29 Apr Bikes are back so share the road – again
Bikes are back on the road in greater numbers with some of the worst road surface conditions in recent memory due to our hard winter. Swerving around potholes and debris, cyclists and drivers are likely to be in dangerous conflict but the law is on the side of the two-wheelers. That said, everyone wishing to proceed safely on our highways and byways in Maine and New Hampshire need to exercise caution and courtesy.
There is nothing more irritating to a driver than packs of cyclists riding two or three abreast. Such behavior makes for poor decisions by both cyclists and drivers.
There also is nothing more dangerous and frustrating than having a driver ignore the law by zipping past a biker leaving less than the three feet required by law.
So let’s look again at the laws that protect drivers and cyclists, scooters, roller skiers and toy vehicles:
Cyclists must obey the same traffic laws as vehicles: stop at stop signs and red lights, yield to pedestrians at crosswalks and yield to traffic when entering the road.
- Drivers must provide a minimum of three feet between the vehicle and the cyclist when passing and may not make a right hand turn in front of a cyclist unless it can be done with reasonable safety.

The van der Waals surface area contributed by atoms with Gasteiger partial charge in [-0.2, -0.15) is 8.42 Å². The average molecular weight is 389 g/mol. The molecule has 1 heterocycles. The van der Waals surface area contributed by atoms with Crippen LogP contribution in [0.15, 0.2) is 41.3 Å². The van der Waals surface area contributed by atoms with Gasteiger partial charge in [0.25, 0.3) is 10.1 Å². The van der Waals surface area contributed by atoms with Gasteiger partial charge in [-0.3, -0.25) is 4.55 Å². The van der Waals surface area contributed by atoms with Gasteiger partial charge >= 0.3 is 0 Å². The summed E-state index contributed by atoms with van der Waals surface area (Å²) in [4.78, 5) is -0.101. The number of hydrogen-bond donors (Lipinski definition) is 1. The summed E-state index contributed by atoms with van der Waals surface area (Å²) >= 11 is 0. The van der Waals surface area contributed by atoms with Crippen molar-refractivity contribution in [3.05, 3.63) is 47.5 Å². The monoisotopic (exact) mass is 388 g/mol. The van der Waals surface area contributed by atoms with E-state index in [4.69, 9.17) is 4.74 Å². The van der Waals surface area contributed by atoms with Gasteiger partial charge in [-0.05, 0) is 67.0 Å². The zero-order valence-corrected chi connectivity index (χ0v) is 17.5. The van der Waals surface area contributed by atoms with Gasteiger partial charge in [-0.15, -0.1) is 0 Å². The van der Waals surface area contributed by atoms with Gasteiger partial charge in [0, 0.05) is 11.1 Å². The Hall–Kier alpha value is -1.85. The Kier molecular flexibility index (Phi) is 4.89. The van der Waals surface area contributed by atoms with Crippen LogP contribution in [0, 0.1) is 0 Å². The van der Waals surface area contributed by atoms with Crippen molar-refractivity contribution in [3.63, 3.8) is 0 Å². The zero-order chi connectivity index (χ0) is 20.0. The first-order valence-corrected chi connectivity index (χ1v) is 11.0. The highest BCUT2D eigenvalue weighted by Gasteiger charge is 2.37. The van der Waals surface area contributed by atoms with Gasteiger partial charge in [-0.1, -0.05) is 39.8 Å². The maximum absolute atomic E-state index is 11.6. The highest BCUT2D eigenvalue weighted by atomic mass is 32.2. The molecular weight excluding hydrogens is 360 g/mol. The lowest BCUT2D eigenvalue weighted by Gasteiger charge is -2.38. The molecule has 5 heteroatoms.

- Cyclists must ride with traffic, not against it.
- When passing a cyclist, drivers may cross the center line in a no-passing zone if it is safe to do so in order to provide the three-foot buffer.
- Cyclists are expected to ride on the right side of the road as is “practicable” but may legally take more or all of the travel lane including setting up for a left turn, passing other vehicles or avoiding unsafe road conditions.
- Drivers “may not unnecessarily sound a signaling device or horn” as it could startle a cyclist and cause a crash.
- Cyclists must have and use headlights at night as well as rear reflectors and foot/ankle/pedal reflectors.
- Drivers may open car doors only after checking to see that it can be done safely.
- Cyclists under age 16 MUST wear a helmet – and we encourage all cyclists to do so, as well.
Riding bikes on the sidewalk is not prohibited by state law but some municipalities may ban the practice.
One of the additional hazards this summer will be road construction and repair projects. When cyclists find themselves at a construction site with alternating traffic on a single lane road, the cyclist really needs to proceed in the center of the road unless there is ample shoulder space. Despite their slower pace, cyclists are people at a distinct disadvantage in terms of speed, weight and safety. We all need to obey the law whether we are pedaling or driving. The roads of Maine and New Hampshire can accommodate everyone with a little common sense and a lot of common courtesy.